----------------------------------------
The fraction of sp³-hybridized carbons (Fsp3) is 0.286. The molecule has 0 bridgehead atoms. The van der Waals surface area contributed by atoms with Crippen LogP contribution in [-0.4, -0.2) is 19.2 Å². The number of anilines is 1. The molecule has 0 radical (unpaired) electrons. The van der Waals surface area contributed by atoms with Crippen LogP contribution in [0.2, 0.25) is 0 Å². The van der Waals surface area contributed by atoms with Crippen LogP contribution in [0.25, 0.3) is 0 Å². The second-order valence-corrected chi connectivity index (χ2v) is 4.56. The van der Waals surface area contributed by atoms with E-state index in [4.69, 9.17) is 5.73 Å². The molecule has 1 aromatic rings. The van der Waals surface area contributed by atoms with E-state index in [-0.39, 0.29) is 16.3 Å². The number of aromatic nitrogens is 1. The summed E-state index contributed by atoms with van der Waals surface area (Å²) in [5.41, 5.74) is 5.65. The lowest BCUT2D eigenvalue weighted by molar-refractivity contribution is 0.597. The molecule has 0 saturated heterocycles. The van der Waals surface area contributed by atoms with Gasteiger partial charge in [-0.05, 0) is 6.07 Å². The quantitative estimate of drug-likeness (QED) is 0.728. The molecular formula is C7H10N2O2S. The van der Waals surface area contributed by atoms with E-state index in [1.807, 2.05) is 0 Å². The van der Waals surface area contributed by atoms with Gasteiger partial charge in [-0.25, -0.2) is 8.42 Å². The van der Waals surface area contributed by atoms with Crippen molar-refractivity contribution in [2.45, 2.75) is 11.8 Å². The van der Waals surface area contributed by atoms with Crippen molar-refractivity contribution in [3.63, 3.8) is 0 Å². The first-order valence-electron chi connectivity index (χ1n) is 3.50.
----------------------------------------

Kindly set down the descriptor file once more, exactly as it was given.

The fraction of sp³-hybridized carbons (Fsp3) is 0.286. The molecule has 0 bridgehead atoms. The van der Waals surface area contributed by atoms with Crippen LogP contribution in [-0.4, -0.2) is 19.2 Å². The number of anilines is 1. The molecule has 0 radical (unpaired) electrons. The van der Waals surface area contributed by atoms with Crippen LogP contribution in [0.2, 0.25) is 0 Å². The van der Waals surface area contributed by atoms with Crippen LogP contribution in [0.25, 0.3) is 0 Å². The second-order valence-corrected chi connectivity index (χ2v) is 4.56. The van der Waals surface area contributed by atoms with E-state index in [4.69, 9.17) is 5.73 Å². The molecule has 1 aromatic rings. The van der Waals surface area contributed by atoms with E-state index in [-0.39, 0.29) is 16.3 Å². The number of aromatic nitrogens is 1. The summed E-state index contributed by atoms with van der Waals surface area (Å²) in [5.41, 5.74) is 5.65. The lowest BCUT2D eigenvalue weighted by molar-refractivity contribution is 0.597. The molecule has 0 saturated heterocycles. The van der Waals surface area contributed by atoms with Gasteiger partial charge in [-0.05, 0) is 6.07 Å². The quantitative estimate of drug-likeness (QED) is 0.728. The molecular formula is C7H10N2O2S. The van der Waals surface area contributed by atoms with E-state index in [1.807, 2.05) is 0 Å². The van der Waals surface area contributed by atoms with Gasteiger partial charge in [-0.25, -0.2) is 8.42 Å². The van der Waals surface area contributed by atoms with Crippen molar-refractivity contribution in [2.45, 2.75) is 11.8 Å². The van der Waals surface area contributed by atoms with Crippen molar-refractivity contribution in [3.63, 3.8) is 0 Å². The first-order valence-electron chi connectivity index (χ1n) is 3.50.